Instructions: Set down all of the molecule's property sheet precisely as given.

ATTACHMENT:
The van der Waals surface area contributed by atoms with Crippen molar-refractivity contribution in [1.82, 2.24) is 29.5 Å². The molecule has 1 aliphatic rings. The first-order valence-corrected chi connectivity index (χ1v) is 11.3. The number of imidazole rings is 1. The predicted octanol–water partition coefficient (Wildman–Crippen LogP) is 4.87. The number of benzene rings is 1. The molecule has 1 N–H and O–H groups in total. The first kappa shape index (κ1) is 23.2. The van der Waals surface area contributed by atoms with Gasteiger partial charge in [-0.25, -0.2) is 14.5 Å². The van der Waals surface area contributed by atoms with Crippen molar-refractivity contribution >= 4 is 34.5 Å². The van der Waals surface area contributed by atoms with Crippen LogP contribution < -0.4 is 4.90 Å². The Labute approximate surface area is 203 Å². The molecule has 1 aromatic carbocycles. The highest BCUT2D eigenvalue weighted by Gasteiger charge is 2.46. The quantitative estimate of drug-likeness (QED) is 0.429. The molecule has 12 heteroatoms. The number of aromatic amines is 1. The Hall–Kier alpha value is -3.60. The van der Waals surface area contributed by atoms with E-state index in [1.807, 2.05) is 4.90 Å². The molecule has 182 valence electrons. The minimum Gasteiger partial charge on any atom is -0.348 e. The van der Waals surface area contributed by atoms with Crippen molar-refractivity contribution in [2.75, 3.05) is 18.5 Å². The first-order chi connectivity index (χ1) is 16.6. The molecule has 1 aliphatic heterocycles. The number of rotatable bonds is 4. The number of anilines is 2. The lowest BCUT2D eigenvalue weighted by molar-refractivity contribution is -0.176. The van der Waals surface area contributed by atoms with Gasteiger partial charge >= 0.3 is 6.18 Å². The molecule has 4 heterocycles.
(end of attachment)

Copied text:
The van der Waals surface area contributed by atoms with Crippen molar-refractivity contribution in [1.82, 2.24) is 29.5 Å². The molecule has 1 aliphatic rings. The first-order valence-corrected chi connectivity index (χ1v) is 11.3. The number of imidazole rings is 1. The predicted octanol–water partition coefficient (Wildman–Crippen LogP) is 4.87. The number of benzene rings is 1. The molecule has 1 N–H and O–H groups in total. The first kappa shape index (κ1) is 23.2. The van der Waals surface area contributed by atoms with Gasteiger partial charge in [-0.25, -0.2) is 14.5 Å². The van der Waals surface area contributed by atoms with Crippen molar-refractivity contribution >= 4 is 34.5 Å². The van der Waals surface area contributed by atoms with Crippen LogP contribution < -0.4 is 4.90 Å². The Labute approximate surface area is 203 Å². The molecule has 1 aromatic carbocycles. The highest BCUT2D eigenvalue weighted by Gasteiger charge is 2.46. The quantitative estimate of drug-likeness (QED) is 0.429. The molecule has 12 heteroatoms. The number of aromatic amines is 1. The Hall–Kier alpha value is -3.60. The van der Waals surface area contributed by atoms with E-state index in [1.807, 2.05) is 4.90 Å². The molecule has 182 valence electrons. The minimum Gasteiger partial charge on any atom is -0.348 e. The van der Waals surface area contributed by atoms with Crippen molar-refractivity contribution in [2.75, 3.05) is 18.5 Å². The first-order chi connectivity index (χ1) is 16.6. The molecule has 1 aliphatic heterocycles. The number of rotatable bonds is 4. The number of anilines is 2. The lowest BCUT2D eigenvalue weighted by molar-refractivity contribution is -0.176. The van der Waals surface area contributed by atoms with Gasteiger partial charge >= 0.3 is 6.18 Å². The molecule has 4 heterocycles.